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  1. #11

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    Absolutely! I await for the economics of high-tech to take hold.

  2. #12

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    [QUOTE=Francesco]Does anyone know of a good flatbed scanner that can take up to 12x20 prints? Many thanks in advance.[/QUOTE

    I scan 12X20 negatives wtih an Epson 836XL scanner. The 836XL is the immediate predecessor of the current 1640XL and scans at an optical dpi of 800 dpi, in contrast to 1600 dpi for the 1640XL. However, unless you plan to make prints larger than about 24X40" 800 dpi is more than enough for 12X20" negatives.

    The scan must be done in two parts and stitched together with Photoshop. Stitching is fairly easy to do once you learn the procedures, and is the only option available for a flatbed scanner.

    About two years ago someone made drum scans for me of ten of my 12X20 negatives, at 600 dpi. In my opinion the scans from the flatbed 836XL at 800 dpi are easily equal to, if not superior, to what I got from the drum scans.

    Sandy King

  3. #13

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    Quote Originally Posted by Francesco
    Does anyone know of a good flatbed scanner that can take up to 12x20 prints? Many thanks in advance.
    Francesco, check out the stitched 12x20, it was not hard to do and the results are reasonably good for web publication. I would say save your money and buy a good flat bed scanner, but dont spend a bundle on it, buy film instead.

  4. #14

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    Quote Originally Posted by Francesco
    Big bucks indeed! Check this flatbed scanner out http://www.allied-images.com/image.htm. It fits the bill for 12x20 contacts but what a BILL! Nearly 10,000 british pounds! I think I will wait six months and see how fast that price tumbles (fingers crossed).
    Regardless of price the scanner referenced above does not appear to have a TMA (Transparency Media Adaptor) to allow scans of negatives and other transparent materials. Or did I miss something?

    Sandy King

  5. #15
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    Quote Originally Posted by Sean
    mrcallow should know, but I think you may be stuck with stitching unless you want to spend some serious cash. Just send me the prints, I will scan and stitch them together. Sorry, no return postage available
    I don't know of a scanner that has a scan area beyond 13x18. I have seen huge graphic arts scanners, but don't believe they are intended for continuos tone.

    You might want to set up a copy area shot the prints with 4x5 and scan the 4x5 negs/tranies. If it is for the web this should be more than good enough.

    Sorry, this is none too helpful.

    *

  6. #16

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    Sandy, you are absolutely right, only contact PRINTS. This is not a bother (the price is) because I am interested in a scanner for 12x20 contact prints. I have a friend who lives in HK and he is going to check the same kind of scanner (i.e. A2 flatbed) and price - I would not be surprised if something similar is available in Asia.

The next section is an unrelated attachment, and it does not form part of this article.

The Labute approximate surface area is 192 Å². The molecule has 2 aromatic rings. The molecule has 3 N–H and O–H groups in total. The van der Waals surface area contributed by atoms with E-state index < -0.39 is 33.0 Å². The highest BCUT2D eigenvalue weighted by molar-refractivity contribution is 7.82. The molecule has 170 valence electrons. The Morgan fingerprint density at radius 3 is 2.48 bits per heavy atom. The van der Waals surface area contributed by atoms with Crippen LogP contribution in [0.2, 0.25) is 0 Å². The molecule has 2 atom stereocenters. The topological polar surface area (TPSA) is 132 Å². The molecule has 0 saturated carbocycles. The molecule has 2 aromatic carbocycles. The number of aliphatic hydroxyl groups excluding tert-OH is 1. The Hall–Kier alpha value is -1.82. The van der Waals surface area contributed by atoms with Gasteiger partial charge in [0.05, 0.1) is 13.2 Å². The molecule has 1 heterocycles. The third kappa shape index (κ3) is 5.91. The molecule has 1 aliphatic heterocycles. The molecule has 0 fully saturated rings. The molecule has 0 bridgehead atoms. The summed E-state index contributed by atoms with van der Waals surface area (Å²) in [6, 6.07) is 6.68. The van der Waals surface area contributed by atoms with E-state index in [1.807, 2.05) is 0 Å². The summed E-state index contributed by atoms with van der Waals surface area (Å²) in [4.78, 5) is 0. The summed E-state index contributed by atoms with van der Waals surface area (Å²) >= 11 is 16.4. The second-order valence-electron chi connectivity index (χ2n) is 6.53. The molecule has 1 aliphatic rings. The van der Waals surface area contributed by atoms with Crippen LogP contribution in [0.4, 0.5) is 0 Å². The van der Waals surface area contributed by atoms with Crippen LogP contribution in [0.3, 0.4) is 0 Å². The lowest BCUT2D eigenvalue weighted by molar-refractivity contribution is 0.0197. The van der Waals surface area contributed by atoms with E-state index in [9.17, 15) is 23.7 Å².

Mrcallow, the link I attached in a previous page is for a very expensive flatbed scanner that can take as much as a 16x20 print I believe - even 20x24 I think. Pretty impressive but way too much money for simply putting prints up on my site and APUG easily and more faithfully. At least we know they are available and will no doubt tumble in price in the near future.

  7. #17
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    Quote Originally Posted by Francesco
    Mrcallow, the link I attached in a previous page is for a very expensive flatbed scanner that can take as much as a 16x20 print I believe - even 20x24 I think. Pretty impressive but way too much money for simply putting prints up on my site and APUG easily and more faithfully. At least we know they are available and will no doubt tumble in price in the near future.
    Francesco,
    It wasn't my intention to suggest that they didn't exist -- I just haver never seen one. I was also under the impression that the Epson Xl was a tabloid (11x17) scanner.

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  8. #18

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    MrCallow, until I find someone I know who has tried it or seen it I will assume that it does not exist. In fact, it is better that I forget about the whole thing until the price adjusts down to a few hundred bucks!

  9. #19

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    Francesco,

    I have been scanning banquet camera prints from the 1940's (for website display) on my flat bed scanner with very good results. I scan them in 3 sections and then stitch them together.

    For your 12x20's you might take a look at the Microtek 9800 series of scanners (B&H is a good place to look). With a Microtek 9800 (or equivalent) 2 scans should do it with plenty of overlap.
    Tom Hoskinson
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    Everything is analog - even digital :D

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